Whether all this is possible is indeed a question, but I fail to see how the best interests of all can be served unless both sides are shown in a fair and just light. Of course, if indiscriminate arrest or constant use are in the best interests of all, I stand corrected. But if otherwise, there is no cure for gloating over the arrests of “pot-heads” and expelling suspected users from school, nor in groups sitting around a pipe, secure in their superiority over mainstream America.

There has obviously got to be some form of correction of our attitudes. As usual, the problem is communication, and barriers are put up by both sides. Perhaps long hair isn’t all bad, perhaps work has its spiritual and moral aspects, and little on both sides. Marijuana might be a somewhat ridiculous place to start, but everybody should be grateful for anything.

As it is, any discussion of marijuana is hampered by the association of it with rebellion on college campuses, sit-ins, marches, and youth movements: by the continued propaganda and lobbying of the all-powerful liquor industry; by the inherent evil people seem to find in things foreign and the inherent good young, or rebellious people seem to find in things forbidden.

Ojai resident Nick Robertson when he was around 14 years old.

 

 

The Great Akela hands out pack awards on final pow wow of year

The following article first appeared in the Wednesday, June 28, 1967 edition of “The Ojai Valley News and Oaks Gazette” on Page C-4. That newspaper is now the “Ojai Valley News”. The article is reprinted here with their permission.

The Great Akela hands out pack awards on final pow wow of year
By
Peg Ryan

L to R. (Standing) Steven Frank, Robert Hoovan, Billy Arant, Frank Sanchez, David Quick, Terry McDonnell, and Eddie Seidenkranz. (Seated) Mike Murphy, Todd Hillegeist, Jimmy McConnell, Kerry Ryan, Eddie Hoovan, Peter Vargo and Steve Pullen.

As the lengthening shadows fell across the Ojai Valley last Friday night, a tom-tom beat was heard at Camp Willet, calling the Great Akela to the last meeting of the season for Pack 3509.

Standing before the leaping flames of the council fire, Akela (Bob Hoovan) and his second chief (Bill Krips) with painted faces and in full Indian regalia, made a most impressive sight, as they presented the following awards: Bobcat rank, Jimmy McConnell, Michael Grizzard, Eddie Hoovan and Robert Leonard; Greg Herrick, Wolf emblem, gold arrow, two silver arrows; Donald Miller, Wolf emblem, gold arrow; Wolf emblems to Mike Smith, Todd Hillgeist, Ricky Taylor and David Williams; Kerry Ryan, Bear rank, gold arrow, six silver arrows; Terry McConnell, Lion rank, gold arrow, six silver arrows; Mark Rivers and Jeffery Krips, Lion emblem; Billy Arant, Lion emblem, silver arrow.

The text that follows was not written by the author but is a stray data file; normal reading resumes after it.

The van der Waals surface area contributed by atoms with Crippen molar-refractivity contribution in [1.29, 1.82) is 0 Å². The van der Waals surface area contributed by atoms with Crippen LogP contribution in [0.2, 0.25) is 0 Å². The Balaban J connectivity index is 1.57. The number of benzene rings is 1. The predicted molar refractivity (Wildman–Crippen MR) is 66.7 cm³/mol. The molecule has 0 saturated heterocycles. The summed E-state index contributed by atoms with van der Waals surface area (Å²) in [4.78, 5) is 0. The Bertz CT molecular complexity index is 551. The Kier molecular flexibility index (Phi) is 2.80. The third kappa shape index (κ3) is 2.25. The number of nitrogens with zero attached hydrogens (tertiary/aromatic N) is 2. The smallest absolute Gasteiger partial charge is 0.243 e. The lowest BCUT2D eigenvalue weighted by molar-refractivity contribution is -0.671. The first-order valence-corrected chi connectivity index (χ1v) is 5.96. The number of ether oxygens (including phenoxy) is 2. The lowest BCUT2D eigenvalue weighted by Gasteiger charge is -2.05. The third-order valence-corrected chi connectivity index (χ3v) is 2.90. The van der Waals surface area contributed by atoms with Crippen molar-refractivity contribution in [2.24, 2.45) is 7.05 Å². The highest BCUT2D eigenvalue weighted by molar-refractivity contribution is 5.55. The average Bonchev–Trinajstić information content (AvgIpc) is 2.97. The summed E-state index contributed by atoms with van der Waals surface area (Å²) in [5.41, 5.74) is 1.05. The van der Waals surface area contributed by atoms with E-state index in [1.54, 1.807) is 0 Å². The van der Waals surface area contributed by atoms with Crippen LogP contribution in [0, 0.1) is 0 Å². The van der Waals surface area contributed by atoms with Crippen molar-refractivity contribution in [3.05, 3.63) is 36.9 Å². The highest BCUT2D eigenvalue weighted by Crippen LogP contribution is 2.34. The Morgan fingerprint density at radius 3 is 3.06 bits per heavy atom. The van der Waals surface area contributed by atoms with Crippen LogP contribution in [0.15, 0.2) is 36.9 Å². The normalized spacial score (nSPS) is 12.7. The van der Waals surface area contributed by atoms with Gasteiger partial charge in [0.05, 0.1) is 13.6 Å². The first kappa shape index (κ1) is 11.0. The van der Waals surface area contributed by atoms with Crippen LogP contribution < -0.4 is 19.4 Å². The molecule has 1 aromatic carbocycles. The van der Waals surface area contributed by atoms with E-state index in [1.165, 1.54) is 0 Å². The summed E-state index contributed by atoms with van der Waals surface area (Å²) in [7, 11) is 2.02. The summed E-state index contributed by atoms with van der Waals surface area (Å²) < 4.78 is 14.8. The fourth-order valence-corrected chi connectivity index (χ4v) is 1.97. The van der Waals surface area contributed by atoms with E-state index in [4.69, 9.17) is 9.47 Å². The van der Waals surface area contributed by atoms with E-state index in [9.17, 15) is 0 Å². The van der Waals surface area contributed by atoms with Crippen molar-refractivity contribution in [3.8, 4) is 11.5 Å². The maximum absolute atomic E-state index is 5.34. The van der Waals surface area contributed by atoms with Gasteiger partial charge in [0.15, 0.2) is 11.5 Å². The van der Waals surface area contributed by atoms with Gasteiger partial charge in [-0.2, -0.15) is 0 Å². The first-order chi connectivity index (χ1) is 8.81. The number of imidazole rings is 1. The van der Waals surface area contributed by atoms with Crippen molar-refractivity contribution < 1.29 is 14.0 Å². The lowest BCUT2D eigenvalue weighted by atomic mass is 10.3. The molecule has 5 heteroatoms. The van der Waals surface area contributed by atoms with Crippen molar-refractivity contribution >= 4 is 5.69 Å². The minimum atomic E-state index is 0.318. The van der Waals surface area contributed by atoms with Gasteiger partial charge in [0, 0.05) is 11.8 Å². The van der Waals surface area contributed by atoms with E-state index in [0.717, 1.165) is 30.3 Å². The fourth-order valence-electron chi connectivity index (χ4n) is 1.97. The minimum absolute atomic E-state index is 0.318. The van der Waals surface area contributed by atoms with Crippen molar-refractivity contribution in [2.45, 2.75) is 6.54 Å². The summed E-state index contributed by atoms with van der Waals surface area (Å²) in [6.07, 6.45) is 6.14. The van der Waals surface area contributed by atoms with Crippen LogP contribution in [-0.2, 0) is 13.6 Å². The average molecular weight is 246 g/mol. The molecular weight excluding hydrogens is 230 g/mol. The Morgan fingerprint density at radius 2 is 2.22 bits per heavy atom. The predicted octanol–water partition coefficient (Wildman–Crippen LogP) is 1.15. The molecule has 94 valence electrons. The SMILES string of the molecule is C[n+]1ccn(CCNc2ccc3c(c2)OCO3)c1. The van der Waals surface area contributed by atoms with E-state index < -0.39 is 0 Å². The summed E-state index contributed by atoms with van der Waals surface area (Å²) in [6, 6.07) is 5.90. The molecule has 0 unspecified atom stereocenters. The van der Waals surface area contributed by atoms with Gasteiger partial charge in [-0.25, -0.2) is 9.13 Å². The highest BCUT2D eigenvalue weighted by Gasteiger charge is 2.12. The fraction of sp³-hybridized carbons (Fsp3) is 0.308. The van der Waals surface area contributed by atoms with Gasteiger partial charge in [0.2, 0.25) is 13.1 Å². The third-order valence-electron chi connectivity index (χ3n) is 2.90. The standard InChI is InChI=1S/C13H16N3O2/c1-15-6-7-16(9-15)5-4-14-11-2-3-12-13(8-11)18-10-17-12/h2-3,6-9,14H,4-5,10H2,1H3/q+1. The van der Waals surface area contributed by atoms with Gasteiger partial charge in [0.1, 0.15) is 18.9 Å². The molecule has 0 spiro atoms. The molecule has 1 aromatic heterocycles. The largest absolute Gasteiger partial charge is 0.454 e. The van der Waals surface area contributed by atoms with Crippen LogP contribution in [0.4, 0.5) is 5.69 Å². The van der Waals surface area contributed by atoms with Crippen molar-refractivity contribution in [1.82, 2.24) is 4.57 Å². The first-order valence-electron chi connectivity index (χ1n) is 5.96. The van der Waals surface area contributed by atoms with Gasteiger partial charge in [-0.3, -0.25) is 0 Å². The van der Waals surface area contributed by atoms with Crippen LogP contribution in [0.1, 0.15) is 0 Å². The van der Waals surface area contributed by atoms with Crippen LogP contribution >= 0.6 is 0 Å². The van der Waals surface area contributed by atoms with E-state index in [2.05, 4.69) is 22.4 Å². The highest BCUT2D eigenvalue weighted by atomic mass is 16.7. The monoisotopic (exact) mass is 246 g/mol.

George Oliver, Webelos Den Leader, accepted four boys, Mark Rivers, Robert Hoovan, Jeffery Krips and Terry McConnell into his den, the last lap of the Cub Scout trail.

The new charter was presented by Joe Tanghetti; new Cubs, Steve Pullen and Eddie Hoovan were introduced to the packs, with their parents. “Akela” presented thank you certificates to Steve and Janice Vargo, outgoing committee man and Den mother. Terry McConnelll presented Janice with a gift from Den 6, her former den.

The dens competed with each other in a new yell. Sally Seidenkranz led the entire assemblage in a number of songs and a skit, “Gripping Episode of Gory Gulch”, in which everyone took part.

The most enjoyable pack meeting of the season closed with the playing of “Taps” by Robbie Johnson, Boy Scout Den 1, den chief. The “echo” of Taps was played from a distant hillside by Ernie Seidenkranz.

Local bust nets marijuana valued at $4 to $5 million

This article first appeared in the “Ojai Valley News” on September 6, 2000. It is reprinted here with their permission.

Local bust nets marijuana valued at $4 to $5 million
by Lenny Roberts
OVN staff reporter

It’s apparently that time of year again, when sophisticated marijuana farms are discovered by authorities on routine helicopter patrols of Ojai’s backcountry.

Recently, more than 4,000 high-grade plants were uprooted and destroyed after being located in what Sheriff’s Capt. Dennis Carpenter described as a very remote area of northern Matilija Canyon, in the Los Padres National Forest, with no known trails in or out of the area.